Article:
What have batteries ever done for us?

via Flickr © AndyArmstrong (CC BY-SA 2.0)

via Flickr © AndyArmstrong (CC BY-SA 2.0)

  • Oh nothing much, but they’ll probably save the world from climate change
  • And play a huge role in 5G and IoT sensors
  • A new battery tech claims to more than double battery life without weight gain

Nothing has done more for mobile than advances in battery technology on the one hand and the ever-lowering power hunger by digital componentry on the other.  Both areas of endeavour have produced most of the gadgetry that we prize today - like the black slab on my desk beside me that has far more computing power than mission control had when it landed men on the moon almost exactly 50 years ago. In fact, according to the BBC, “that phone in your pocket is 120 million times more powerful than a 1971 Apollo spacecraft,” so maybe I’m understating things by a few million times.

A couple of decades later in 1990, crude battery technology and electronics put a big clunking cellphone into the hands of  Richard Gere in the movie Pretty Woman - “is that a cellphone in your pocket or are you just tremendously pleased to see me?”

But that was a tiddler compared to the ones that encumbered the first pioneering digerati just a few years earlier in the mid 1980s. They had to stagger around London with what looked like 1940s two way radio ‘sets’. Having arrived at a restaurant with its owner a ‘portable’ cellphone would  be far too large to stay at the table, as it would today, but  would be dispatched to a corner of the room - it wasn’t as if anyone could run off with it without doing themselves a mischief.  All the subsequent cellphone shrinking and, as a result, the expansion of the cellular industry owes much to the relatively humble battery.

Its next big starring role will be to help vanquish climate change. Oh, and to accelerate the move to 5G and IoT while it’s about it. To that end, Nokia Bell Labs and Dublin-based AMBER (the Centre for Advanced Materials and BioEngineering Research) claim to have come up with a new battery technology which provides some critical attributes required by 5G networks, renewable energy grids, consumer devices and Industrial Internet of Things (IIoT).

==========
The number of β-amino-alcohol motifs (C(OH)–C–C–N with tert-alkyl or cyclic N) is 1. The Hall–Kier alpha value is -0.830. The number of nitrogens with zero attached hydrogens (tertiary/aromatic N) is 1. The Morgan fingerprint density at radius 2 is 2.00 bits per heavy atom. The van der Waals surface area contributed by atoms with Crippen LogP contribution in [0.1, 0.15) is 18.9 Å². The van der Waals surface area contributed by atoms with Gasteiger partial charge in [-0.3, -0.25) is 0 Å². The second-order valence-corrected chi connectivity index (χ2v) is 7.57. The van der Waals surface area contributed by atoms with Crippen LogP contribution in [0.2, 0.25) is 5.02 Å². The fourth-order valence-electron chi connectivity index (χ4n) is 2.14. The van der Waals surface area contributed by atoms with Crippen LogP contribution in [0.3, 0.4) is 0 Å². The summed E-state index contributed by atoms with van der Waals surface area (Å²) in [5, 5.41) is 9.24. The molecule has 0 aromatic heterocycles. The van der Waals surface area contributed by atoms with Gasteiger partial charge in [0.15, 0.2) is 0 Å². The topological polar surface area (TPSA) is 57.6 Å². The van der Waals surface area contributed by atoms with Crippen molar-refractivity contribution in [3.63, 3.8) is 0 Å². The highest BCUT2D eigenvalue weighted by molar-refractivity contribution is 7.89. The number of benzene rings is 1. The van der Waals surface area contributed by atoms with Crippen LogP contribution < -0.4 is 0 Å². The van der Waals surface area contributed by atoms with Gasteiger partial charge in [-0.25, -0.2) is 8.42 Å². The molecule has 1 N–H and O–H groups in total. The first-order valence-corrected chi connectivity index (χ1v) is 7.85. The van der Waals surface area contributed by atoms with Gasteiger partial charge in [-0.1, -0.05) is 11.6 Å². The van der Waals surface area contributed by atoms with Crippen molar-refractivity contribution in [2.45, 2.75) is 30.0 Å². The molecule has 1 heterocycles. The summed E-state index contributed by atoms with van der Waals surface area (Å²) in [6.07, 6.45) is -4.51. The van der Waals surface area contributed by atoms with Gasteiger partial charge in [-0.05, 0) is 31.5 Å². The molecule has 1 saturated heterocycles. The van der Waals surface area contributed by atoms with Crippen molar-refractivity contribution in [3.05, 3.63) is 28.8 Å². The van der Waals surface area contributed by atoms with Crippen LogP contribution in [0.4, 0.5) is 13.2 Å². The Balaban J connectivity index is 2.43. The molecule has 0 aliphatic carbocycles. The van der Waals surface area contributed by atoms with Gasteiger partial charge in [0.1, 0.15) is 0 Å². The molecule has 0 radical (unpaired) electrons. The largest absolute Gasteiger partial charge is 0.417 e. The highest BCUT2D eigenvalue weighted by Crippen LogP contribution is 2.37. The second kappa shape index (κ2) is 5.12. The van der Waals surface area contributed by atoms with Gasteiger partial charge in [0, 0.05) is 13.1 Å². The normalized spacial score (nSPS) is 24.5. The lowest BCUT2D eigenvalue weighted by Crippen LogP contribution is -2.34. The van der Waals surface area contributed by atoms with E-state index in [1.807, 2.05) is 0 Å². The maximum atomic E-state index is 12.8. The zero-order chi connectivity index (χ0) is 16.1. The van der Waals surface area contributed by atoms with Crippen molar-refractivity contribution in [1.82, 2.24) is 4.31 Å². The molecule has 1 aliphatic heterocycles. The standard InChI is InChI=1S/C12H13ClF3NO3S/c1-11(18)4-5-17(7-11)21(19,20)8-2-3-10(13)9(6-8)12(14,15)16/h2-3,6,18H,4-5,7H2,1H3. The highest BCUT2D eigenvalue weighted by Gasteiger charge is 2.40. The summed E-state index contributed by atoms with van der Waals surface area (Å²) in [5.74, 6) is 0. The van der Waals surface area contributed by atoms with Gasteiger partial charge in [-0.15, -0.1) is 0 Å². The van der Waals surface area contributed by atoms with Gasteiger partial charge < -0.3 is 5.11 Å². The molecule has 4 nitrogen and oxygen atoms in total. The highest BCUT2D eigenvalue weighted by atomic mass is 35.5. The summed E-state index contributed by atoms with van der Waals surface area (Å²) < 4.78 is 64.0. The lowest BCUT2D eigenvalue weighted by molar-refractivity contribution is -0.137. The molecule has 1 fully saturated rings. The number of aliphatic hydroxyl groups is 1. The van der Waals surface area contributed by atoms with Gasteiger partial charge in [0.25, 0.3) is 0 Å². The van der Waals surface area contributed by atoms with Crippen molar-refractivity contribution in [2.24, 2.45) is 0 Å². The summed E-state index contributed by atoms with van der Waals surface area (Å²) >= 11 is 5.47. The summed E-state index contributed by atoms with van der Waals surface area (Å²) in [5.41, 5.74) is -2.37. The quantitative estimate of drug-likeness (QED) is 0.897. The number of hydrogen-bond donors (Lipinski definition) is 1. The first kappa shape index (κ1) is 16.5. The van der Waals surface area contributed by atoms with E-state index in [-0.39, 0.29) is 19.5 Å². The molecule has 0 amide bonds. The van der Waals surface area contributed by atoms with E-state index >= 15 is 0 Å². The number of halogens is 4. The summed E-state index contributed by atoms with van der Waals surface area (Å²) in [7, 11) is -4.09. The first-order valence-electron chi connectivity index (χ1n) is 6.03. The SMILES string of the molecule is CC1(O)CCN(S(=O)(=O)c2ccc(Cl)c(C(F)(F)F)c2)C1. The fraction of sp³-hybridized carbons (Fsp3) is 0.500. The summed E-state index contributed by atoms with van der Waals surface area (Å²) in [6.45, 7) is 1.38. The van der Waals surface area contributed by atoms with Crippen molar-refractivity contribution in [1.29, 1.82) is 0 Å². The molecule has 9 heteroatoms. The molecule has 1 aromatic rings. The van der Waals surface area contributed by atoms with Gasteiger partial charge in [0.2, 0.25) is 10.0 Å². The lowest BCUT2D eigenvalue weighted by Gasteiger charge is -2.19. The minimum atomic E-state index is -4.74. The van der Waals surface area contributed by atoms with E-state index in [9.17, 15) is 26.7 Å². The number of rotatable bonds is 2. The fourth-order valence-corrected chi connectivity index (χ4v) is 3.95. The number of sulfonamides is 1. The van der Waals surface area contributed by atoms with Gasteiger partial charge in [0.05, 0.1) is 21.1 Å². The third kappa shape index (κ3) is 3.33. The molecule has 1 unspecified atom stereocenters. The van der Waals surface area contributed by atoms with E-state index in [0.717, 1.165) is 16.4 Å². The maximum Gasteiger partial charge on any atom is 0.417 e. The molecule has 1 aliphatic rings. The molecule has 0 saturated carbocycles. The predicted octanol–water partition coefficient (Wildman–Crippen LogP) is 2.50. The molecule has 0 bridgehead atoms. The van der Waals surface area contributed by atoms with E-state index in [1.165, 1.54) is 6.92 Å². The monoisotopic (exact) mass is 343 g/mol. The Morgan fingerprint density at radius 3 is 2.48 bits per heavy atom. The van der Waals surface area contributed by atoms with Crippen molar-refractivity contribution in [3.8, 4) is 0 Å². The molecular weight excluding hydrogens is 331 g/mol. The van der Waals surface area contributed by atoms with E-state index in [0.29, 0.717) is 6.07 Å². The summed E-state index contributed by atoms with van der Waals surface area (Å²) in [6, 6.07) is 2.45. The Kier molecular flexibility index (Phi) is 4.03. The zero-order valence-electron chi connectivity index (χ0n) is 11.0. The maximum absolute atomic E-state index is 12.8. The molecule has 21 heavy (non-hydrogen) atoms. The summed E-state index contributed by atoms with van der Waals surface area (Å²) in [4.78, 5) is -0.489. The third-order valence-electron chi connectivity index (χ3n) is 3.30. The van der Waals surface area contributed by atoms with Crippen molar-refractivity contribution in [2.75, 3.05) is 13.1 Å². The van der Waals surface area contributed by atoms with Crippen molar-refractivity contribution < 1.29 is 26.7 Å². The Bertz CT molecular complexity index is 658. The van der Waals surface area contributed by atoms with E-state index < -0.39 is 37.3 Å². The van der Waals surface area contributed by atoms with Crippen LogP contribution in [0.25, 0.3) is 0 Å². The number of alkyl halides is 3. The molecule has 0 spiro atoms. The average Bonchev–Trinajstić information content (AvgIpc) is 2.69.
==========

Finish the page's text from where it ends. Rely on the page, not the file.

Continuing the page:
They claim their new battery design (patents pending) more than doubles the battery life of the current market leading super slim battery without changing its weight and therefore has the potential to improve the performance of large-scale renewable energy grids to manage the high energy fluctuations endemic with wind and solar technologies.

The companies say that the increasing power requirements of connected devices such as smartphones, drones, electric cars and robots necessitates greater battery performance for both new applications as well as longer battery lifetimes. The new battery design also has far-reaching implications for 4G and 5G networks where conventional power may not be available for network equipment, or where emergency backup battery systems are essential to keep systems running.

“By packing more energy into a smaller space, this new battery technology will have a profound impact on 5G and the entire networked world,” said Paul King, one of the lead investigators on the project and Member of the Technical Staff, Nokia Bell Labs.  “The combination of Nokia Bell Labs industry and device knowledge and AMBER’s materials science expertise allowed us to tackle an extremely difficult problem involving multiple disciplines. Our results were achieved through the deeply collaborative mode in which we work, underscoring the value of engaging with AMBER as part of our global research strategy.”

An additional benefit to this new technology is its potential to improve the performance of large-scale energy grids powered by renewable energy. The demand for reliable power relies on storage technologies, such as the battery technology described here, to manage the high fluctuation in energy generation in today’s wind and solar renewable technologies.  A new study from Wood Mackenzie shows that the energy storage in 100 percent renewable systems will likely be 25 times higher as compared to today’s systems. With these challenges, the need for efficient, fast charging and compact energy storage becomes even more imperative.

Battery innovation is clearly going to play a major role in stemming climate change. One example of forward thinking  (just overheard this morning in fact) is the idea that the battery-powered electric car will double as the residential battery pack when parked up at the home. Time to cook dinner in the early evening? Plug the car into the house and avoid that peak time electricity charge that your very smart electricity meter will levy you. Bon appetit.


A patent has been filed to protect this new technology design and help bring it to the marketplace. A study discussing the battery research performed by Nokia Bell Labs and AMBER has been published in Nature Energy a leading international science journal.

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